Oamaru

MONDAY, 14th November

Guess which bus driver took me to Oamaru? Graham! But it wasn’t that time yet when we became friends. More to come.

I arrived quite early in Oamaru, at about 10 am, and checked in at the Empire Hotel backpackers in the town centre; a little bit of a walk from the bus stop, though.

I had a coffee and went along the street to the iSite to check out what were my options for going to Moeraki.

I could go by a shuttle, but it would cost me $70, unless I’d find one more person to share the cost with or I could rent a car for half a day, which was 4 hours for $25 and go by myself. I thought it was a better option and went to the rental to ask about the conditions. The rental was across the street behind the building with a clock, which is Waitaki District Council building.

It was called Smash Palace and it was also a garage. A guy at the rental suggested renting a car for 24 hours for $45 and I’d have it long enough to see more than just the boulders. There were Elephant Rocks at the Waitaki Valley and other beautiful views along the river. It was tempting, but I hadn’t explored Oamaru yet to decide that I needed the car for that long.

Oamaru is famous for its whitestone and the buildings you see in the photos are made of it and look very monumental and intimidating. It’s not a typical New Zealand town sight. In a park near Aquatic Centre, there were workshops. Different artists were carving modern and more traditional sculptures. Whitestone is very soft and easy to work in.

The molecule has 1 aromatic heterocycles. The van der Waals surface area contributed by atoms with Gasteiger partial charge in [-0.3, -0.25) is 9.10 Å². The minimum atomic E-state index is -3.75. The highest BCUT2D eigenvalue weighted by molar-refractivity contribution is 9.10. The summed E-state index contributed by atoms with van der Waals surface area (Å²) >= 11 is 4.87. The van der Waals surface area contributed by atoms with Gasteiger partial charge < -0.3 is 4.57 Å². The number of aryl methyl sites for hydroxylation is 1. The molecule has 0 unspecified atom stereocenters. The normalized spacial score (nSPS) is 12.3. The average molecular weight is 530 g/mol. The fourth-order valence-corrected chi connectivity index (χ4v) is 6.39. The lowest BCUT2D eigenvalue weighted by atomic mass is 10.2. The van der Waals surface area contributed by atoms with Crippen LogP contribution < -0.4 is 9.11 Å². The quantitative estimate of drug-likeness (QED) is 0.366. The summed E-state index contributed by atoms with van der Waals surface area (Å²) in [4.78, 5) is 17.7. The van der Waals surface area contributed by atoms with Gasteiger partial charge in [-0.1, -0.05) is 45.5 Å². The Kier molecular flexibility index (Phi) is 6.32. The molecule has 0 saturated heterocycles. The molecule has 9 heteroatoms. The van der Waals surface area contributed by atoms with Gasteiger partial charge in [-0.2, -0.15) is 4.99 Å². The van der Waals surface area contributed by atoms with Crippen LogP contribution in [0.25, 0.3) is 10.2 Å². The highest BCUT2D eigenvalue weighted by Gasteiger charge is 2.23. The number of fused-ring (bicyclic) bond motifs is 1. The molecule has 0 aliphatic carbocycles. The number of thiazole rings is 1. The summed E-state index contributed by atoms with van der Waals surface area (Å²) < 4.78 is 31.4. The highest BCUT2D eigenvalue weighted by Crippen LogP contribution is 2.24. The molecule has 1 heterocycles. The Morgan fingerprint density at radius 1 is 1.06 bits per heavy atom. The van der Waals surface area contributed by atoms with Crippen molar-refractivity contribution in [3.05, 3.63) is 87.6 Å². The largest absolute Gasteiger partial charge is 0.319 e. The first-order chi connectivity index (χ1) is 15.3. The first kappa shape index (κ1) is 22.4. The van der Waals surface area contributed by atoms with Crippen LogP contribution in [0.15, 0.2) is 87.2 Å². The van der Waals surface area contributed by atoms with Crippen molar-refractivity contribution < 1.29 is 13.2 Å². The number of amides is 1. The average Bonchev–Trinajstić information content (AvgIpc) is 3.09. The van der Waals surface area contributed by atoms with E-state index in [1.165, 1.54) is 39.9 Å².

Walking along the streets and passing by second hand shops and cafes, I was getting this feeling that time slowed down in Oamaru if not stopped at the end of the 19th century.

At one of the cafes the waiters wear clothes from the Victorian era. There is also a photo studio where you can dress up in the period clothes and be photographed ($30 per photo).

The buildings between Tyne and Harbour Streets are art galleries and workshops of local artists and you can go and admire their works, which are very interesting. I couldn’t take any pictures of the art work, but I could take a photo of the view outside the windows.

Friendly Bay

By 3 pm I saw everything what I wanted in town. I had read in my guidebook that Elephant Rocks was the place where Aslan’s Camp was filmed for The Chronicles of Narnia: The Lion, the Witch and the Wardrobe, so it was the reason good enough to go and see them. I rented the car, automatic Nissan Bluebird, and off I went again on the road. It was great to sit behind the wheel once more!